Social Media: For the lonely or the engaged?

I made a commitment a few years back to jump on board, and to fully engage as much as possible with social media. How can you not want to partake in such a transformational shift in human history?

Egyptians believed that the body was the link to a spiritual existence in the afterlife.
Egyptians believed that the body was the link to a spiritual existence in the afterlife.

There’s a terrific pair of articles in The Atlantic that explore the impact social media is having on relationships and society at large. While not setup specifically in a he said/she said format, the opinions are polar opposites. Are Facebook and Twitter creating a loner generation, or are these social media tools catalyzing massive (and positive) change, and actually strengthening both on- and off-line relationships?

One the one side, you have the mortified mummy. As in B-movie star Susan Savage of Attack of the 50 Foot Woman fame who was found dead after rotting for a year- the glow of her computer screen still “permeating the empty space.” This is Stephen Marche’s dramatic, attention-grabbing opening to the Facebook is making us lonely position.

A markedly less research laden perspective (and one partially in reaction to a New York Times piece “The Flight From Conversation” that suggests social media is driving us apart) comes from Zeynep Tufekci, an asssistant professor at UNC and Harvard fellow, who, while not gushing to the extreme, believes discussion can take place:  “It will mostly be because social media allow for such broad and deep conversations *among* the masses, who are reading and sharing rather than being lectured at and advertised to from their television screens.” I suppose in her view mummification cannot be directly correlated to  living 7/24 on Facebook. This is the social media has a small, positive role in human relationships position.

What I enjoyed about these two articles is the refreshing, non-hyped, non-LOL’d viewpoints. So much of the editorial and analysis these days is built for the viral, and, ultimately, attached to a book sale, research report, or infographic with ulterior motive.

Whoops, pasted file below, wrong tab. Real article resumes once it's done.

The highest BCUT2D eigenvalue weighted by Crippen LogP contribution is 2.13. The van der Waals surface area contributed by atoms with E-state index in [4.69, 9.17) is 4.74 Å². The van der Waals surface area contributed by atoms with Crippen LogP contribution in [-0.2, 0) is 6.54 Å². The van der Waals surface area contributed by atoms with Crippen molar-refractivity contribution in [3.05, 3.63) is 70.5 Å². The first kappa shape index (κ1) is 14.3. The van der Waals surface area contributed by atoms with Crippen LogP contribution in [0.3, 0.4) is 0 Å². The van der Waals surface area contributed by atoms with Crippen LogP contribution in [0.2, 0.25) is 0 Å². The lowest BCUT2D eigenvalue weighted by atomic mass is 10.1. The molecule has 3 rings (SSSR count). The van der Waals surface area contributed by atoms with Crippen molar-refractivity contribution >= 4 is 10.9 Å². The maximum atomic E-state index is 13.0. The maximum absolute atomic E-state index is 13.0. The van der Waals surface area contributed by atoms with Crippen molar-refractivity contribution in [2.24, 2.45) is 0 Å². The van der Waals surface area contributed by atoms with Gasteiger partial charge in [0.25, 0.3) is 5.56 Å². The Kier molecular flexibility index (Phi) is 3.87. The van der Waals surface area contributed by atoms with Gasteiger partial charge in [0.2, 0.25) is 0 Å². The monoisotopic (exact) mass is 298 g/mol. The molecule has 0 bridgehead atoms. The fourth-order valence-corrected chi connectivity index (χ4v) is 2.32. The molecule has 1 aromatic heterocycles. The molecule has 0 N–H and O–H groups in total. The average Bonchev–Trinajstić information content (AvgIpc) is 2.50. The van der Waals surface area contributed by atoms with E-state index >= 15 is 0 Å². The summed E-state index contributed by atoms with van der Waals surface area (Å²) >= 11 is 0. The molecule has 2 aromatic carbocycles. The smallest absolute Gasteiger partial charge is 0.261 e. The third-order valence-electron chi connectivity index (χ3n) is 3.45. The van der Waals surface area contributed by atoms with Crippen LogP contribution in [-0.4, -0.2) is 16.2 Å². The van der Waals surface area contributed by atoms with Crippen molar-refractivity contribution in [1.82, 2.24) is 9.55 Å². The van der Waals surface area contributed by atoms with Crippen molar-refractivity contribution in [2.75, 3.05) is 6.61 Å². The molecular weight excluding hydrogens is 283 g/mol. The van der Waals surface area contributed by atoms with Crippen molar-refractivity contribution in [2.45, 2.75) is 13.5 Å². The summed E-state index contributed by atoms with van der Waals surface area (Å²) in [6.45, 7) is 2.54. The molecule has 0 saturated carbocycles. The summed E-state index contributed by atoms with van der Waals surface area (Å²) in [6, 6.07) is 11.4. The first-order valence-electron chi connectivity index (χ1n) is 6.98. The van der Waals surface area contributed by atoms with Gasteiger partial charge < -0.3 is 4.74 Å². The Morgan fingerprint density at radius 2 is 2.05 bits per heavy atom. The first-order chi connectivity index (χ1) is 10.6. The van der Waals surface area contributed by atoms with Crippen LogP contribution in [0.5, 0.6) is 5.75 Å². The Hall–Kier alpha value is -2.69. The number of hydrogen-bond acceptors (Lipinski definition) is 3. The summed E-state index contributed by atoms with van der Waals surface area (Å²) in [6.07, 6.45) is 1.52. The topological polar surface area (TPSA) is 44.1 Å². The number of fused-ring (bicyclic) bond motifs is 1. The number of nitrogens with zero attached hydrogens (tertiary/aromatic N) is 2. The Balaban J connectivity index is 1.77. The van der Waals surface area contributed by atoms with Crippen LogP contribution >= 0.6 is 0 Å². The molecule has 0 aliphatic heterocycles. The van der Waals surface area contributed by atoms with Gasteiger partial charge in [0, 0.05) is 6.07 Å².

Based on social reactions, the “lonely” argument is drawing the most intense reaction, with almost 300 comments, and 1,800 Facebook recommendations.

I cherry picked some of my favorite parts from both arguments. Obviously these lack context, so you should read the articles; just be sure to carve out some time, they are lengthy, especially Marche’s essay.

Social Media = Increased Loneliness

  •  We know intuitively that loneliness and being alone are not the same thing. Solitude can be lovely.
  • … but but both are on the rise. We meet fewer people. We gather less. And when we gather, our bonds are less meaningful and less easy.
  • Despite its deleterious effect on health, loneliness is one of the first things ordinary Americans spend their money achieving.
  • Back in the 1990s, scholars started calling the contradiction between an increased opportunity to connect and a lack of human contact the “Internet paradox.”
  • Does the Internet make people lonely, or are lonely people more attracted to the Internet? The question has intensified in the Facebook era.
  • We are doing it to ourselves.
  • Rising narcissism isn’t so much a trend as the trend behind all other trends.
  • Facebook denies us a pleasure whose profundity we had underestimated: the chance to forget about ourselves for a while, the chance to disconnect.

Social Media = Better Relationships

  • Every time I read one of these “let’s panic” articles about social media (and there are many), I want to shout: Look at TV! Look at commutes! Look at suburbs! Look at long work hours!
  •  All data I’ve seen say that people who use social media are either also more social offline; or that they have benefited from social media to keep in touch with people they otherwise could not